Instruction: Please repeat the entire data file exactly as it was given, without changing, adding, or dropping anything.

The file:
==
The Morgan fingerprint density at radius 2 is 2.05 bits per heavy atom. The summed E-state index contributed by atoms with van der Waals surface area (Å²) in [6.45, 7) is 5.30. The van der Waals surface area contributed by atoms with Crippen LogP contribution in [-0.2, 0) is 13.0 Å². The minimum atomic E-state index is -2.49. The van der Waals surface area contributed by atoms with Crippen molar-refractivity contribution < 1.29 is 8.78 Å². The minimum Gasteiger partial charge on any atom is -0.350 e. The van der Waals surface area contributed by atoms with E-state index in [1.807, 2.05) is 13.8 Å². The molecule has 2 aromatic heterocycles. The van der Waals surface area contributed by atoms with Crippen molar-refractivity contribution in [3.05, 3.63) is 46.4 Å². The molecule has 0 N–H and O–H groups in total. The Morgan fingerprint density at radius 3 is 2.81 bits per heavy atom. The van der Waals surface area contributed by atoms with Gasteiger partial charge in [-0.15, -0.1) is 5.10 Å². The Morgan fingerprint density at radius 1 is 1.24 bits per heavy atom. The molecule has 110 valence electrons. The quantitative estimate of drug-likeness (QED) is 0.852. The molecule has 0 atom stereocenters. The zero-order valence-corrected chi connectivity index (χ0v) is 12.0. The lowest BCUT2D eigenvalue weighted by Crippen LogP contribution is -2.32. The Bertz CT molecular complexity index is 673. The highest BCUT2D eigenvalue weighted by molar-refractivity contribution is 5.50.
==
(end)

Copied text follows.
The Morgan fingerprint density at radius 2 is 2.05 bits per heavy atom. The summed E-state index contributed by atoms with van der Waals surface area (Å²) in [6.45, 7) is 5.30. The van der Waals surface area contributed by atoms with Crippen LogP contribution in [-0.2, 0) is 13.0 Å². The minimum atomic E-state index is -2.49. The van der Waals surface area contributed by atoms with Crippen molar-refractivity contribution < 1.29 is 8.78 Å². The minimum Gasteiger partial charge on any atom is -0.350 e. The van der Waals surface area contributed by atoms with E-state index in [1.807, 2.05) is 13.8 Å². The molecule has 2 aromatic heterocycles. The van der Waals surface area contributed by atoms with Crippen molar-refractivity contribution in [3.05, 3.63) is 46.4 Å². The molecule has 0 N–H and O–H groups in total. The Morgan fingerprint density at radius 3 is 2.81 bits per heavy atom. The van der Waals surface area contributed by atoms with Gasteiger partial charge in [-0.15, -0.1) is 5.10 Å². The Morgan fingerprint density at radius 1 is 1.24 bits per heavy atom. The molecule has 110 valence electrons. The quantitative estimate of drug-likeness (QED) is 0.852. The molecule has 0 atom stereocenters. The zero-order valence-corrected chi connectivity index (χ0v) is 12.0. The lowest BCUT2D eigenvalue weighted by Crippen LogP contribution is -2.32. The Bertz CT molecular complexity index is 673. The highest BCUT2D eigenvalue weighted by molar-refractivity contribution is 5.50.